When it comes to personal injury claims and lawsuits, there are many factors that must be taken into consideration when determining liability and calculating economic and non-economic damages.
The starting point for any personal injury case is that there must be an injury due to someone else’s negligent or reckless behavior. Most personal injury claims involve a duty of care that’s been breached and the breach of that duty must have resulted in injury or death.
When deciding whether the defendant caused an injury, sometimes a pre-existing condition will complicate matters. If you were injured in a car accident, slip and fall, or some other type of incident caused by someone or something else, and you have a pre-existing condition, your personal injury attorney must assess how that condition may affect your claim. An insurance company will do everything in its power to claim the new injury is merely the pre-existing condition in order to minimize or eliminate paying money on the claim.
What is a Pre-Existing Condition?
A pre-existing condition is any health issue you had prior to the current accident and injury. There are numerous pre-existing conditions that can be severely exacerbated by a motor vehicle accident, slip and fall, or some other trauma to the body:
- Back problems – Back injuries from the type of work you do, obesity, or other chronic medical conditions like arthritis or disc disease can cause months, years, or even decades of suffering. A car accident or fall can make these existing conditions worse, resulting in debilitating pain that becomes much worse after the accident.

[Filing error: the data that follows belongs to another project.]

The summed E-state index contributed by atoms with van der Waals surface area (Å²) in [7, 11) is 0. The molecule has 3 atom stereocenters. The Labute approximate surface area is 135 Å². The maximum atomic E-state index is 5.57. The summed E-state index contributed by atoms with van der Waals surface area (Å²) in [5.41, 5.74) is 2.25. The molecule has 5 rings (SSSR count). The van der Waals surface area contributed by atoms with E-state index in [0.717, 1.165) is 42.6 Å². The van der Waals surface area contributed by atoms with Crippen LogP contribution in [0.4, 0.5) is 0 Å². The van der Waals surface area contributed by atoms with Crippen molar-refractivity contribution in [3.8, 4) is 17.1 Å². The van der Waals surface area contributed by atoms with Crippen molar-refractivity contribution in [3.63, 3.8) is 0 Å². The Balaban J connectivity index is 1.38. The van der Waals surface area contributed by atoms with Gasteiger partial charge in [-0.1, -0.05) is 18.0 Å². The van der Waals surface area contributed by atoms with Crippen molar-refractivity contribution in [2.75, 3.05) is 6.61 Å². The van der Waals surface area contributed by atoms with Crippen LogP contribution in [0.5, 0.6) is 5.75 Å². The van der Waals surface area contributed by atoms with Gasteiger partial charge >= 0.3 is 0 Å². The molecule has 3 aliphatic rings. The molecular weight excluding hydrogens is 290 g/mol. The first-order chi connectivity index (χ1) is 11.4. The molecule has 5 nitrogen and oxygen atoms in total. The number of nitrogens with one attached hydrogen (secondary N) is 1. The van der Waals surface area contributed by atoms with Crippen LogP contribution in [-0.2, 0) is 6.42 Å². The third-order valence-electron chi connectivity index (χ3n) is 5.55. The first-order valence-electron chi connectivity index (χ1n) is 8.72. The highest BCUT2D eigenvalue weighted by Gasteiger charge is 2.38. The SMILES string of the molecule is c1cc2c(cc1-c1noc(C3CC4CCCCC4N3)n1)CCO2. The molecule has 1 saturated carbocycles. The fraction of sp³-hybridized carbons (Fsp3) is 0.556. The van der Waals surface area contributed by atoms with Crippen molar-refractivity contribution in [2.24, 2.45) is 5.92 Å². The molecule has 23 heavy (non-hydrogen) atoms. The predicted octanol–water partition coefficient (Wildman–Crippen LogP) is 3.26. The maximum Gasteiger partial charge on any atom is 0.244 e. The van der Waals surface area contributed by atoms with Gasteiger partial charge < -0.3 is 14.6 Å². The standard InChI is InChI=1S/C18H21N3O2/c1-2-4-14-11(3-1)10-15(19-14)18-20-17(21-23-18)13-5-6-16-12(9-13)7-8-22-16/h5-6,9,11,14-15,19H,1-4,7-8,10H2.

- Brain injuries – If you previously suffered a traumatic brain injury (TBI), you are highly susceptible to suffering further damage even in cases of only a mild concussion. Repeated injuries to the brain, even just one or two in a short amount of time, can have lasting negative effects on motor and cognitive function.
- Fractures – If you have previously suffered a bone fracture that is still in the healing stages and then involved in another accident, that bone may take even longer to heal properly or may never fully heal.
A new injury that results from a motor vehicle collision may create a whole host of new symptoms and an exacerbation of existing symptoms. Because your claim may be directly impacted by your pre-existing injury, it’s crucial that you and your personal injury attorney get as much information from your treating physicians as possible so as to fully understand the impact of your previous injury on your new injuries.
The Eggshell Doctrine
The eggshell doctrine (also known as the “eggshell plaintiff doctrine,” “eggshell skull rule,” or the “thin-skull” rule) determines that the at-fault party is still responsible for the full extent of the injuries the accident causes to the victim. The doctrine holds the at fault party liable for the harm they cause, even if the victim was particularly susceptible to injury. Your personal injury attorney will determine if the Eggshell Doctrine applies to your case after evaluating all of your medical records and discussing your injuries with you in great detail.
The term comes from the idea that if someone’s skull is especially fragile like that of an eggshell and another person struck that person in the head, the defendant would be fully liable for any damages they caused provided that the incident would have harmed someone with a normal skull.
Don’t let a pre-existing condition prevent you from seeking compensation for a new injury due to someone’s negligence or carelessness. Please contact a personal injury attorney in your area today and schedule a no-cost, no-obligation consultation.